From Bruce Arthur in the National Post:
LONDON — In 2010, the Vancouver Olympics featured the first Pride House, and a speed skater from New Zealand named Blake Skjellerup dropped by one day. When he publicly came out as a gay man later that year, he cited a couple things in his decision: Seeing how comfortable out Australian diver Matthew Mitcham was in 2008 in Beijing, and that small, welcoming space at the intersection of Davie and Bute.
The Pride House in London is a part-time affair, moving around and hosting various events, and occasionally renting two rooms in a little brick building next to a marina in East London. It is a minnow in the Olympic ocean, but an important one. And in 2014, it will not exist.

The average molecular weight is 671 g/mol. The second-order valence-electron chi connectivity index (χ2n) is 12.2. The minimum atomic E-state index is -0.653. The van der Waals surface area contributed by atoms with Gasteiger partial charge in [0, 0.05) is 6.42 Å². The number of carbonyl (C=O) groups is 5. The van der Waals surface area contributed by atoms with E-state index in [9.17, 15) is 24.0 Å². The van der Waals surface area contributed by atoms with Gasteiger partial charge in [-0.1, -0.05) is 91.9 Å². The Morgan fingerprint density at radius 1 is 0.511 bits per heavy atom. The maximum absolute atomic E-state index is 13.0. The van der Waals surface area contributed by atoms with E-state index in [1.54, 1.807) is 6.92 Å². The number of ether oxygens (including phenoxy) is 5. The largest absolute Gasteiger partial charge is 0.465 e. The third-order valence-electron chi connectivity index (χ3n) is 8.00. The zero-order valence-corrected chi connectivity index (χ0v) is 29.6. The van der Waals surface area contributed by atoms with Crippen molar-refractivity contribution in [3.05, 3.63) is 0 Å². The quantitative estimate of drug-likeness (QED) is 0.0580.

“It’s like a flag in the sand,” said Louise Englefield, who is running Pride House here, and who founded the equality-based group Pride Sports. “It’s a visible place that allows LGBT people to have a place in the Olympic movement, that we really have a place in the Games. And since there are only 23 out athletes at these Games …”
There will be no Pride House in 2014 in Sochi, due to a ruling from a Russian judge outlawing the promotion of homosexuality. Pride House here was given support, if not outright approval, by the London organizing committee; the International Olympic Committee, however, has refused to take a stance on the matter. It banned South Africa from the Games from 1964 to 1991 over apartheid, but it won’t weigh in on this.
“We aren’t responsible for the running of or setting up of Houses,” says IOC spokesman Mark Adams. “That is done by the [National Olympic Committees] or other relevant organizations. So in this case it isn’t a decision of either us, or the organizing committee in Sochi. From our side, the IOC is an open organization and athletes of all orientations will be welcome at the Games.”